Lent 2022 | Day 37: Search

The prophet Jeremiah records a letter he sent to the exiles while they were in Babylon. The purpose of the letter was to remind them that God had not forgotten them nor abandon them there. It can be difficult to imagine how the Israelite people must’ve felt to receive that letter. They had been in captivity for many years, struggling to make sense of how God would deliver them out of the hand of their captors.

In one section of the letter Jeremiah offers to them these words:

12 “then you will call upon me and come and pray to me, and I will hear you. 13 you will seek me and find me, when you seek me with all your heart. 14 I will be found by you, declares the LORD, and I will restore your fortunes and gather you from all the nations in all the places where I have driven you, declares the LORD, and I will ring you back to the place from which I sent you into exile.”

Jeremiah 29:12-14 ESV

Throughout the Scriptures, there are instances where God encourages his people to seek him. The idea of searching is an encouragement to be actively engaged in the process of understanding what God is calling his people to. When we remain passive in our understanding of the faith we miss out on an important element of what it means to be followers of God. That element, stated simply, is the idea of journeying with God. We have been called to leave familiar places and to search for God where he has called us to go.

One of the beautiful aspects of what Jeremiah tells the people of God is seen in verse 13. He says to the people, “you will seek me and find me, when you seek me with all your heart.”

There are two important points made here that we must be diligent in recognizing. The first point has to do with the manner in which we seek God. This is seen in the second half of the verse. We must seek God with our whole heart. What that is describing is a complete commitment to the task of searching. It is not enough to pay lip service to this.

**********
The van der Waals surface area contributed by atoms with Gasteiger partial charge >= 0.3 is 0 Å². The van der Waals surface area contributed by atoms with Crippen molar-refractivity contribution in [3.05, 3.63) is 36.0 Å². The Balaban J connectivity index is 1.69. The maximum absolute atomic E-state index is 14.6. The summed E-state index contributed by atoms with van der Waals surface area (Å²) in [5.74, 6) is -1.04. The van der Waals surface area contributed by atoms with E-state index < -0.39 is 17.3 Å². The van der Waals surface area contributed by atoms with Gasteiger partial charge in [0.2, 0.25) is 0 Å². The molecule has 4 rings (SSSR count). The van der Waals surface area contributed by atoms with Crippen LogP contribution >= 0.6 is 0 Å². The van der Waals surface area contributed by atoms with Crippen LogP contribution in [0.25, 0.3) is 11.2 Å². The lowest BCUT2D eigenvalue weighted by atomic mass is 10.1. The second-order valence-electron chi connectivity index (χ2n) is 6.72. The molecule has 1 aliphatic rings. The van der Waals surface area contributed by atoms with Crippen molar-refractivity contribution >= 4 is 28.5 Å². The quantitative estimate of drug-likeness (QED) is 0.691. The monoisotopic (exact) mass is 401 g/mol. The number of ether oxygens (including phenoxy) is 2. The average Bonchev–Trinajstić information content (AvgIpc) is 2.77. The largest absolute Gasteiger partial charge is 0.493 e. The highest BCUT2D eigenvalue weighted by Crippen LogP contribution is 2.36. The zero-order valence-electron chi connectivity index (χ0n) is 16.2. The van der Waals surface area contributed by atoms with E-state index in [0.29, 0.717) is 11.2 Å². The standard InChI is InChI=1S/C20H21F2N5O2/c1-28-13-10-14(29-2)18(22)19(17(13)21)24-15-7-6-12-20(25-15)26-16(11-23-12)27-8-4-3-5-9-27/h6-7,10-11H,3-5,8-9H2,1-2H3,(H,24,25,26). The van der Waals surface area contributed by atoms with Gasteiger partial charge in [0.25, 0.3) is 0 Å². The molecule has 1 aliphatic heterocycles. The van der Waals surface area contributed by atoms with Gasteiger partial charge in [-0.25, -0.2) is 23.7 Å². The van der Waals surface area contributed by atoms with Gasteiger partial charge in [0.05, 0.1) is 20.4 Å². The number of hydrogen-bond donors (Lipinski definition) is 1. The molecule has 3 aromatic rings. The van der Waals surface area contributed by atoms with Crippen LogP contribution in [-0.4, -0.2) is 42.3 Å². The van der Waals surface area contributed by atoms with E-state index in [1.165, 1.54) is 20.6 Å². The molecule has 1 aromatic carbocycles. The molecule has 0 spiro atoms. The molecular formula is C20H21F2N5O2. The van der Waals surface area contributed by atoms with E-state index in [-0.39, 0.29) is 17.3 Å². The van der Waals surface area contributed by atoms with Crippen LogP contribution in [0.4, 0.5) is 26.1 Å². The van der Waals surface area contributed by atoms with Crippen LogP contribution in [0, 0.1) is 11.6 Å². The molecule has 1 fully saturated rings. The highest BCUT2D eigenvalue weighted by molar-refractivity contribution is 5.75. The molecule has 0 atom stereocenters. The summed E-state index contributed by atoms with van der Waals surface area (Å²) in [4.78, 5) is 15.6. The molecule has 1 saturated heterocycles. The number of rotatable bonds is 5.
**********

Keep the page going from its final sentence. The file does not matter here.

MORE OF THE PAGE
If we are not truly and honestly seeking after God then we will never really find them. Not because God is trying to stay hidden. We will not find God because we never really sought him. This is an important precondition to our journey of faith. It is not designed to restrict us. It is quite the opposite. By making it known that only a genuine search for God will lead us to where God is, God has made clear how we can assess whether or not we will ever find God.

The second point, found in the first half of the verse, is the promise built into the act of searching. The promise that God offers to his people is that if we seek him according to the manner he described then he will be found. This is a promise of certainty. This is a promise God has obligated himself to fulfill. Not because he owes us, but because he has stated the conditions and the results he will relate to us with.

The season of Lent is an opportunity for searching once again. It is a reminder to set aside those things that would keep us from deepening our commitment and relationship to God. It is a time where we can challenge and even oppose the forces at work against our faith through dedicated focus. But most importantly it is a persistent reminder every year that God has called us to seek him.

As we celebrate Easter this year may we remember that God is still calling us to seek him. I pray that I might recommit myself to seek him with my whole heart. I pray that you will do the same.

About the author

Victor Scott

I am a disciple of Jesus Christ, husband, father, and author. I am an avid Cubs fan and a lover of Chicago-style Deep Dish pizza.

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